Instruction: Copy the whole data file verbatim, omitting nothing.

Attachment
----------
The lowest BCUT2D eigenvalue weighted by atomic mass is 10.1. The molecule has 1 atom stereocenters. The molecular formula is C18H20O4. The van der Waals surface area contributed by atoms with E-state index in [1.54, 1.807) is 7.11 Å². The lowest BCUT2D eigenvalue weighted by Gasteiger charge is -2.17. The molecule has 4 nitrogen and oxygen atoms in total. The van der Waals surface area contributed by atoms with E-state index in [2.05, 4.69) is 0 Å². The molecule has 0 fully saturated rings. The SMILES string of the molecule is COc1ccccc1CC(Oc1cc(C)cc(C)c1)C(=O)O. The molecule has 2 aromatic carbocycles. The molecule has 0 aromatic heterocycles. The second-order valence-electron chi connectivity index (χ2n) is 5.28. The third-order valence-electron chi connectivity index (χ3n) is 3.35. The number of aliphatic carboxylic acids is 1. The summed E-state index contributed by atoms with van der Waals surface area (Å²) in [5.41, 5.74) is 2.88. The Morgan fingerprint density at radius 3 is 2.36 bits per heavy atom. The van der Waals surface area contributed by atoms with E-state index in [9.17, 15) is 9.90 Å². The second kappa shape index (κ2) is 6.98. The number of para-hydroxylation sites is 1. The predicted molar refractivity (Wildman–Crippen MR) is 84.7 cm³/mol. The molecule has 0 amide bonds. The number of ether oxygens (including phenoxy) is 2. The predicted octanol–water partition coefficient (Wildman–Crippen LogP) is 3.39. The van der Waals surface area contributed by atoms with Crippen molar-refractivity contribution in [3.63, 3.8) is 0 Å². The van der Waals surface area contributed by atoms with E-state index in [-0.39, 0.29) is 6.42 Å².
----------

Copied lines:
The lowest BCUT2D eigenvalue weighted by atomic mass is 10.1. The molecule has 1 atom stereocenters. The molecular formula is C18H20O4. The van der Waals surface area contributed by atoms with E-state index in [1.54, 1.807) is 7.11 Å². The lowest BCUT2D eigenvalue weighted by Gasteiger charge is -2.17. The molecule has 4 nitrogen and oxygen atoms in total. The van der Waals surface area contributed by atoms with E-state index in [2.05, 4.69) is 0 Å². The molecule has 0 fully saturated rings. The SMILES string of the molecule is COc1ccccc1CC(Oc1cc(C)cc(C)c1)C(=O)O. The molecule has 2 aromatic carbocycles. The molecule has 0 aromatic heterocycles. The second-order valence-electron chi connectivity index (χ2n) is 5.28. The third-order valence-electron chi connectivity index (χ3n) is 3.35. The number of aliphatic carboxylic acids is 1. The summed E-state index contributed by atoms with van der Waals surface area (Å²) in [5.41, 5.74) is 2.88. The Morgan fingerprint density at radius 3 is 2.36 bits per heavy atom. The van der Waals surface area contributed by atoms with E-state index in [9.17, 15) is 9.90 Å². The second kappa shape index (κ2) is 6.98. The number of para-hydroxylation sites is 1. The predicted molar refractivity (Wildman–Crippen MR) is 84.7 cm³/mol. The molecule has 0 amide bonds. The number of ether oxygens (including phenoxy) is 2. The predicted octanol–water partition coefficient (Wildman–Crippen LogP) is 3.39. The van der Waals surface area contributed by atoms with Crippen molar-refractivity contribution in [3.63, 3.8) is 0 Å². The van der Waals surface area contributed by atoms with E-state index in [-0.39, 0.29) is 6.42 Å².